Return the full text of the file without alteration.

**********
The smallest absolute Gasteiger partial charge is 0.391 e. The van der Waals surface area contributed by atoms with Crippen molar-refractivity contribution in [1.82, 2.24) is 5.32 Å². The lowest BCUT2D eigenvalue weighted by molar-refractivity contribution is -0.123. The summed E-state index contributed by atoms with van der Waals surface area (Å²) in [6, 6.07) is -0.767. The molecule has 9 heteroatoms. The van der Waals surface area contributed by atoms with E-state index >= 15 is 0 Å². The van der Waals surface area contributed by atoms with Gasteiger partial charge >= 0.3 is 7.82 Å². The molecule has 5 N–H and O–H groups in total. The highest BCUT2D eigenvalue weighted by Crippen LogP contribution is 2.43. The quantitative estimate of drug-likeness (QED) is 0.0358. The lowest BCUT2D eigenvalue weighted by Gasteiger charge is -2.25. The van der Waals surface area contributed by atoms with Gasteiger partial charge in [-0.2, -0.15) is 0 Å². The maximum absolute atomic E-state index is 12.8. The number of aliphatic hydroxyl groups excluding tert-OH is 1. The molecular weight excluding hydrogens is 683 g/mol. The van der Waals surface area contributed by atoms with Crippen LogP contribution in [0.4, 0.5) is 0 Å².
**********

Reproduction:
The smallest absolute Gasteiger partial charge is 0.391 e. The van der Waals surface area contributed by atoms with Crippen molar-refractivity contribution in [1.82, 2.24) is 5.32 Å². The lowest BCUT2D eigenvalue weighted by molar-refractivity contribution is -0.123. The summed E-state index contributed by atoms with van der Waals surface area (Å²) in [6, 6.07) is -0.767. The molecule has 9 heteroatoms. The van der Waals surface area contributed by atoms with E-state index >= 15 is 0 Å². The van der Waals surface area contributed by atoms with Gasteiger partial charge >= 0.3 is 7.82 Å². The molecule has 5 N–H and O–H groups in total. The highest BCUT2D eigenvalue weighted by Crippen LogP contribution is 2.43. The quantitative estimate of drug-likeness (QED) is 0.0358. The lowest BCUT2D eigenvalue weighted by Gasteiger charge is -2.25. The van der Waals surface area contributed by atoms with Gasteiger partial charge in [-0.2, -0.15) is 0 Å². The maximum absolute atomic E-state index is 12.8. The number of aliphatic hydroxyl groups excluding tert-OH is 1. The molecular weight excluding hydrogens is 683 g/mol. The van der Waals surface area contributed by atoms with Crippen LogP contribution in [0.4, 0.5) is 0 Å².